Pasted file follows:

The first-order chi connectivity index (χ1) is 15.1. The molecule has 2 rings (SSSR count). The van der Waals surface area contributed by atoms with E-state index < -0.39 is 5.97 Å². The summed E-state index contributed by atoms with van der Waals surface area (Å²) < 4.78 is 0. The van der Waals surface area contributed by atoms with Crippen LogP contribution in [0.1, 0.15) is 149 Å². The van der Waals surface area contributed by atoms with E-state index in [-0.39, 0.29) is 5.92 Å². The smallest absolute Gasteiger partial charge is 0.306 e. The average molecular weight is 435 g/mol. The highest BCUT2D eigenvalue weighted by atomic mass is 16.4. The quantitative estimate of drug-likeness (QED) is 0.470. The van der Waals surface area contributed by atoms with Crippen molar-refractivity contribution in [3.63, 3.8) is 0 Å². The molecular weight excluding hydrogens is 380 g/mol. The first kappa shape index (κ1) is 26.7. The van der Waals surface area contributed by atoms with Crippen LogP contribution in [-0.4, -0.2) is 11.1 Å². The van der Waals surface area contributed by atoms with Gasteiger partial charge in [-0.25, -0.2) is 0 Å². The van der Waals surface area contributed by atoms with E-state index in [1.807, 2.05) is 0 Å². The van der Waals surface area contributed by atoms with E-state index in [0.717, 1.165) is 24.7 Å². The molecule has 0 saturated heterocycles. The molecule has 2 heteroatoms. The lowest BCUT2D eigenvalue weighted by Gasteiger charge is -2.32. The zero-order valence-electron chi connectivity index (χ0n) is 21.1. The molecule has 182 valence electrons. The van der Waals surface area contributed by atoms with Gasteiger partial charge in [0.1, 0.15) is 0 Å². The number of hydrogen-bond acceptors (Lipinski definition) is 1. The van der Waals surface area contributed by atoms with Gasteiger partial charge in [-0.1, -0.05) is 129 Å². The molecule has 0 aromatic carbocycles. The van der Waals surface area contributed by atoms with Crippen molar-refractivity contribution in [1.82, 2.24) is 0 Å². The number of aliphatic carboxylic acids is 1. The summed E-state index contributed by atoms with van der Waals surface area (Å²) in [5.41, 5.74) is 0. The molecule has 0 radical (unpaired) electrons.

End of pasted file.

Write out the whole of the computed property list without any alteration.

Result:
The first-order chi connectivity index (χ1) is 15.1. The molecule has 2 rings (SSSR count). The van der Waals surface area contributed by atoms with E-state index < -0.39 is 5.97 Å². The summed E-state index contributed by atoms with van der Waals surface area (Å²) < 4.78 is 0. The van der Waals surface area contributed by atoms with Crippen LogP contribution in [0.1, 0.15) is 149 Å². The van der Waals surface area contributed by atoms with E-state index in [-0.39, 0.29) is 5.92 Å². The smallest absolute Gasteiger partial charge is 0.306 e. The average molecular weight is 435 g/mol. The highest BCUT2D eigenvalue weighted by atomic mass is 16.4. The quantitative estimate of drug-likeness (QED) is 0.470. The van der Waals surface area contributed by atoms with Crippen molar-refractivity contribution in [3.63, 3.8) is 0 Å². The molecular weight excluding hydrogens is 380 g/mol. The first kappa shape index (κ1) is 26.7. The van der Waals surface area contributed by atoms with Crippen LogP contribution in [-0.4, -0.2) is 11.1 Å². The van der Waals surface area contributed by atoms with Gasteiger partial charge in [-0.25, -0.2) is 0 Å². The van der Waals surface area contributed by atoms with E-state index in [1.807, 2.05) is 0 Å². The van der Waals surface area contributed by atoms with E-state index in [0.717, 1.165) is 24.7 Å². The molecule has 0 saturated heterocycles. The molecule has 2 heteroatoms. The lowest BCUT2D eigenvalue weighted by Gasteiger charge is -2.32. The zero-order valence-electron chi connectivity index (χ0n) is 21.1. The molecule has 182 valence electrons. The van der Waals surface area contributed by atoms with Gasteiger partial charge in [0.1, 0.15) is 0 Å². The number of hydrogen-bond acceptors (Lipinski definition) is 1. The van der Waals surface area contributed by atoms with Gasteiger partial charge in [-0.1, -0.05) is 129 Å². The molecule has 0 aromatic carbocycles. The van der Waals surface area contributed by atoms with Crippen molar-refractivity contribution in [1.82, 2.24) is 0 Å². The number of aliphatic carboxylic acids is 1. The summed E-state index contributed by atoms with van der Waals surface area (Å²) in [5.41, 5.74) is 0. The molecule has 0 radical (unpaired) electrons.